Selling Alaska: Climate vs. Economy

Environmental activists and federal judges battle over the Biden administration’s decision to approve the Willow Project, the nation’s newest and largest drilling project located in Alaska.


Cierra Nervo

In the midst of both a climate and economic crisis, the U.S. government fights rising gas prices with planet-warming carbon pollution. 

On March 13, the Biden administration approved ConocoPhillips’ oil drilling project on Alaska’s North Slope, deemed the Willow Project. 

ConocoPhillips is a Houston-based energy company that has been exploring and drilling oil in Alaska for decades. They are Alaska’s largest crude oil producer, and its largest owner of exploration leases, and is currently the only industry that has oil drilling operations in Alaska’s National Petroleum Reserve.

ConocoPhillips proposed Willow, originally approved by the Trump administration in 2020, and reapproved by the Biden administration in 2023, which initially reduced the drilling to take 90% of the land’s oil, instead of 100%.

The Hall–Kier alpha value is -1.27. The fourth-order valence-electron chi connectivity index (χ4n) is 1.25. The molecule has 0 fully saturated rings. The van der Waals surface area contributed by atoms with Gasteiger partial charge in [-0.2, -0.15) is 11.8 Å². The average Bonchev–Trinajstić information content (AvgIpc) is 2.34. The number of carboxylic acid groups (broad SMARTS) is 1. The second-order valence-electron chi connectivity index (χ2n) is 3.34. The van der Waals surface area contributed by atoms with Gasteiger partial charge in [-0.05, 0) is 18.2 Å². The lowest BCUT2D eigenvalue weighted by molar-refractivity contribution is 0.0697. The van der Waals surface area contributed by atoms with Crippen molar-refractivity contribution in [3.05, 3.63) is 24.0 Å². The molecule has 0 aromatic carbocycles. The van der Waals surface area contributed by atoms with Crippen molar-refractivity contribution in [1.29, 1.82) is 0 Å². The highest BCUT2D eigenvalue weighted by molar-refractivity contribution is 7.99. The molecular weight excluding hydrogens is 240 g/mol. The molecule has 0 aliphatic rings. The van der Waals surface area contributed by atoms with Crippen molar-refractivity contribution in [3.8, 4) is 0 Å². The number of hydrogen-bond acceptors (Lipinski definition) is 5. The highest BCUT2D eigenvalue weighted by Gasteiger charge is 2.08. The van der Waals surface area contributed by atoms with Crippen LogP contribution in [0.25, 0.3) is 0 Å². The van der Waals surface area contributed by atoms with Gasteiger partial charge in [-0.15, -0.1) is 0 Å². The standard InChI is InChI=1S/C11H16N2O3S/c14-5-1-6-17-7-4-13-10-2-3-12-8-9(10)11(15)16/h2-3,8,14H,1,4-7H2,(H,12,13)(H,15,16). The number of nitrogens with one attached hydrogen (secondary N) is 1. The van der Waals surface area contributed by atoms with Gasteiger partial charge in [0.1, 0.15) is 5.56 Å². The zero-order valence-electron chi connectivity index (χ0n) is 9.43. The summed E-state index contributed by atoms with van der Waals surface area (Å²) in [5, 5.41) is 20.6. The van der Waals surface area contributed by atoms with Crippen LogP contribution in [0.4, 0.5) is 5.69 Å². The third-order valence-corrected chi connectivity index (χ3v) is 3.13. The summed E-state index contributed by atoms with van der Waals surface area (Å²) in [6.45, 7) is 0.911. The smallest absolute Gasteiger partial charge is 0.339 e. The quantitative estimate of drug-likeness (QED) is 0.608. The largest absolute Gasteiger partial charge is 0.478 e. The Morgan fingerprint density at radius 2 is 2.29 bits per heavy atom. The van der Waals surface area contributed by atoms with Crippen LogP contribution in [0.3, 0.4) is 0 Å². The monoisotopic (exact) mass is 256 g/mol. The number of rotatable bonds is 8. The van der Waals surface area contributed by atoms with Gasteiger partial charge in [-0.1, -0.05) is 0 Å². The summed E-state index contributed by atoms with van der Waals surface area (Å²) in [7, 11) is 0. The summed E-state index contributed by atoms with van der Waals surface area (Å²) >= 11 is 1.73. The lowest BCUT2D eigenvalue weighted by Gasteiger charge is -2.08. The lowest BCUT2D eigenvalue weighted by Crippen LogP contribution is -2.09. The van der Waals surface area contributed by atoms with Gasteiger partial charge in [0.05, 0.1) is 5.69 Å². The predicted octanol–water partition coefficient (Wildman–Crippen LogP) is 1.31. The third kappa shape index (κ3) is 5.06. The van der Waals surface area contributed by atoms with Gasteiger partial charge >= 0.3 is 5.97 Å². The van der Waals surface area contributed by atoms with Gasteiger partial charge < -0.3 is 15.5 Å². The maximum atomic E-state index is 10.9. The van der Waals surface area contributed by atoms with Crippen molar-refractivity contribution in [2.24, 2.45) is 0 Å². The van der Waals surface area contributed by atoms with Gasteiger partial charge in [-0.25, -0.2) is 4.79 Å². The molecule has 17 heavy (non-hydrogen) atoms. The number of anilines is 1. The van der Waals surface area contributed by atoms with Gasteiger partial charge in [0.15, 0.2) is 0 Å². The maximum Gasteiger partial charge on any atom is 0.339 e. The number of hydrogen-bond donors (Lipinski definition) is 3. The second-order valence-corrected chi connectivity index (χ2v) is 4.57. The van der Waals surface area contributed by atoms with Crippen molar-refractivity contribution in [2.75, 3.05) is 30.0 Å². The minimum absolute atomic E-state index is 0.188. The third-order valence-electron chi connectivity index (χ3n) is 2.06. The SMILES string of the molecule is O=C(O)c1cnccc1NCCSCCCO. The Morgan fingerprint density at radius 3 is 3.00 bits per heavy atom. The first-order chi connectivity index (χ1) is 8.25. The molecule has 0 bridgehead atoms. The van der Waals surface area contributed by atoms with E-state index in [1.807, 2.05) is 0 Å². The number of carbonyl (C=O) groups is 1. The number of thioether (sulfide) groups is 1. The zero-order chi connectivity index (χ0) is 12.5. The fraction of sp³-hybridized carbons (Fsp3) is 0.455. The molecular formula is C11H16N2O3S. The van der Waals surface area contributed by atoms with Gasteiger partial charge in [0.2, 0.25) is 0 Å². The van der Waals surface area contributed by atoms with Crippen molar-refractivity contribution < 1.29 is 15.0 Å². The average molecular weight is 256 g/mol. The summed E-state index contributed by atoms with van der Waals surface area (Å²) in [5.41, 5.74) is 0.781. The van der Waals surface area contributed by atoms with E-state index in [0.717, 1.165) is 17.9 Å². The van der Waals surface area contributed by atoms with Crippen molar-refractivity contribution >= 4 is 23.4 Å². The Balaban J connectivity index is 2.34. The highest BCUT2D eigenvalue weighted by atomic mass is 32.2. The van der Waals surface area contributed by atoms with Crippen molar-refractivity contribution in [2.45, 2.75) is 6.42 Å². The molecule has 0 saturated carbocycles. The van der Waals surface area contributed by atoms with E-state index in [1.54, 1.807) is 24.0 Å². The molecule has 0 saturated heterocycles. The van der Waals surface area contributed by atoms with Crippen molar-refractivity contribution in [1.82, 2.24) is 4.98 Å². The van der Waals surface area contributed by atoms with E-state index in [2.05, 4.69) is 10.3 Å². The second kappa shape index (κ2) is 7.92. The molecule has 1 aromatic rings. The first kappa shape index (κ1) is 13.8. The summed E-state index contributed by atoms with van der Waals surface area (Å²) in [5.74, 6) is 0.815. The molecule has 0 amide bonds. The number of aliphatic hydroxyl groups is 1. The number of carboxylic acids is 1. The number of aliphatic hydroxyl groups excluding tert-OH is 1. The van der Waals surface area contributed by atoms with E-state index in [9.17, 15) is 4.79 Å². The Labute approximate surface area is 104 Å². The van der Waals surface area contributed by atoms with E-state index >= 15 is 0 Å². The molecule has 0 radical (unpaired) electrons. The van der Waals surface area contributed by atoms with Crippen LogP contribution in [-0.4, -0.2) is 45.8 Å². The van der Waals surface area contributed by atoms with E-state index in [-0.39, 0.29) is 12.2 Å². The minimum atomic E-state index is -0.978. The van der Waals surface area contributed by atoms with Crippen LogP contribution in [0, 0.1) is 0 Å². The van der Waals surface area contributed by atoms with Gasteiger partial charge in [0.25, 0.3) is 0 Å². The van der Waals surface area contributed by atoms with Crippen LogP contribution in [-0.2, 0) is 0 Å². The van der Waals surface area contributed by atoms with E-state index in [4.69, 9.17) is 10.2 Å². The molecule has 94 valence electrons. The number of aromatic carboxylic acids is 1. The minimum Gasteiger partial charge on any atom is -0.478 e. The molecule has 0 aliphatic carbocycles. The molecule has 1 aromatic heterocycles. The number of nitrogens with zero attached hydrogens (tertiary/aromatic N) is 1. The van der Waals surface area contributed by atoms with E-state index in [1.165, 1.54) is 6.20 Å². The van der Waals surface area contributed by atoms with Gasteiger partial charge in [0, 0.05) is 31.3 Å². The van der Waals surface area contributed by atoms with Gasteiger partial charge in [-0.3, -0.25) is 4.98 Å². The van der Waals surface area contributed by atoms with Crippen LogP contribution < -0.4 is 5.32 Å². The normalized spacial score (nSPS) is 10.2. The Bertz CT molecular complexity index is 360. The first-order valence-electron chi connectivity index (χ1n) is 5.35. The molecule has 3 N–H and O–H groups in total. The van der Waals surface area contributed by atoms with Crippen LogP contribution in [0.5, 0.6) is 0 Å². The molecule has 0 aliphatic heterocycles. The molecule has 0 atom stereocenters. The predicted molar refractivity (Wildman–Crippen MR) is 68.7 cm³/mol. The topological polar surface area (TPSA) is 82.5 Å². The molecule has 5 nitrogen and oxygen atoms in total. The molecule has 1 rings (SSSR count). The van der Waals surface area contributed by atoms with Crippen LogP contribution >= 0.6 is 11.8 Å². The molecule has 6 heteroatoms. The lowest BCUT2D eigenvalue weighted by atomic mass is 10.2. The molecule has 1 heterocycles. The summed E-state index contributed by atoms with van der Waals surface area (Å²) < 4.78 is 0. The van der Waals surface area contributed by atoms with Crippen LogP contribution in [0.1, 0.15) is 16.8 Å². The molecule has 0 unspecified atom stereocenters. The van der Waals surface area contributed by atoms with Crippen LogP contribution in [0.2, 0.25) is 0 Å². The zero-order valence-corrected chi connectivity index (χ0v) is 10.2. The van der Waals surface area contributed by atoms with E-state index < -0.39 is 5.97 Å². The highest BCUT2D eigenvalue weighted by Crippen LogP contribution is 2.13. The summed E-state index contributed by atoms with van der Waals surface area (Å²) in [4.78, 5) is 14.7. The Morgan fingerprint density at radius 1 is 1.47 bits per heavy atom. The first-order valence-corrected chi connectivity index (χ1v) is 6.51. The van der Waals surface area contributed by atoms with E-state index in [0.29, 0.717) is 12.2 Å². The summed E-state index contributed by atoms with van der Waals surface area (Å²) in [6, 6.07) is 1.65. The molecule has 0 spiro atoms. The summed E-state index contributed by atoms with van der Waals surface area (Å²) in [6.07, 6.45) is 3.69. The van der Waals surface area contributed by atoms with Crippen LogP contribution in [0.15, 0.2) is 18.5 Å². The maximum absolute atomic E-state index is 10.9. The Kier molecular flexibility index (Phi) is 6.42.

According to ConocoPhillips’ estimates for the next 30 years, the oil drilling project will create several new pipelines, a central processing plant, 200 oil wells, an airport, a gravel mine, and the extraction of 629 million barrels of oil. Since the project has yet to be fully constructed, the oil will take years to reach the market.

While waiting for construction to complete, ConocoPhillips faces both praise and criticism from the public.

According to Alaska Governor Mike Dunleavy, “The project is expected to produce at least $8 billion in revenue for federal, state and local governments.”